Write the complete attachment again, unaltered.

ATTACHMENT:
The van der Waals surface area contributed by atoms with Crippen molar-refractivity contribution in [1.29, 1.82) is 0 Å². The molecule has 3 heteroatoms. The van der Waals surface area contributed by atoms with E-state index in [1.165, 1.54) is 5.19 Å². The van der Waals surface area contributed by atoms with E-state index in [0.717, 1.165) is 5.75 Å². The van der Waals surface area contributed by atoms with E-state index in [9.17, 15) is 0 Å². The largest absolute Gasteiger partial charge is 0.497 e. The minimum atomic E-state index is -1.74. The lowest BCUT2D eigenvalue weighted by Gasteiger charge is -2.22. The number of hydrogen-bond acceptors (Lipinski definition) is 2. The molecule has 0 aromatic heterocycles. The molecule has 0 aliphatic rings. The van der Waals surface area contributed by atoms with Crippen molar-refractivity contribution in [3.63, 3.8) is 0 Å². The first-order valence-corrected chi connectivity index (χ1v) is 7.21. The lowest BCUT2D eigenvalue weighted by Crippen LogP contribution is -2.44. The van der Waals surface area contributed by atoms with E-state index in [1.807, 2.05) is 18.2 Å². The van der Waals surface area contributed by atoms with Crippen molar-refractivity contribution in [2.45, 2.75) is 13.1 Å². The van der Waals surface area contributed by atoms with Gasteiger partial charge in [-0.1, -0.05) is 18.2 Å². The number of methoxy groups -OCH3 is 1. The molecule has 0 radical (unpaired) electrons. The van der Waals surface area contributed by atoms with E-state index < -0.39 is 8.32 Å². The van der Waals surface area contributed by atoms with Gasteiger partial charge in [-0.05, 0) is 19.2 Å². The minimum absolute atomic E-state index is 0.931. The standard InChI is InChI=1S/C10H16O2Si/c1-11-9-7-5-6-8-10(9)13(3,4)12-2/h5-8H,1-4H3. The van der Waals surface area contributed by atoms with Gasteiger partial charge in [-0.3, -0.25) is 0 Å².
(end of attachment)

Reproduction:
The van der Waals surface area contributed by atoms with Crippen molar-refractivity contribution in [1.29, 1.82) is 0 Å². The molecule has 3 heteroatoms. The van der Waals surface area contributed by atoms with E-state index in [1.165, 1.54) is 5.19 Å². The van der Waals surface area contributed by atoms with E-state index in [0.717, 1.165) is 5.75 Å². The van der Waals surface area contributed by atoms with E-state index in [9.17, 15) is 0 Å². The largest absolute Gasteiger partial charge is 0.497 e. The minimum atomic E-state index is -1.74. The lowest BCUT2D eigenvalue weighted by Gasteiger charge is -2.22. The number of hydrogen-bond acceptors (Lipinski definition) is 2. The molecule has 0 aromatic heterocycles. The molecule has 0 aliphatic rings. The van der Waals surface area contributed by atoms with Crippen molar-refractivity contribution in [3.63, 3.8) is 0 Å². The first-order valence-corrected chi connectivity index (χ1v) is 7.21. The lowest BCUT2D eigenvalue weighted by Crippen LogP contribution is -2.44. The van der Waals surface area contributed by atoms with E-state index in [1.807, 2.05) is 18.2 Å². The van der Waals surface area contributed by atoms with Crippen molar-refractivity contribution in [2.45, 2.75) is 13.1 Å². The van der Waals surface area contributed by atoms with Gasteiger partial charge in [-0.1, -0.05) is 18.2 Å². The number of methoxy groups -OCH3 is 1. The molecule has 0 radical (unpaired) electrons. The van der Waals surface area contributed by atoms with E-state index < -0.39 is 8.32 Å². The van der Waals surface area contributed by atoms with Gasteiger partial charge in [-0.05, 0) is 19.2 Å². The minimum absolute atomic E-state index is 0.931. The standard InChI is InChI=1S/C10H16O2Si/c1-11-9-7-5-6-8-10(9)13(3,4)12-2/h5-8H,1-4H3. The van der Waals surface area contributed by atoms with Gasteiger partial charge in [-0.3, -0.25) is 0 Å².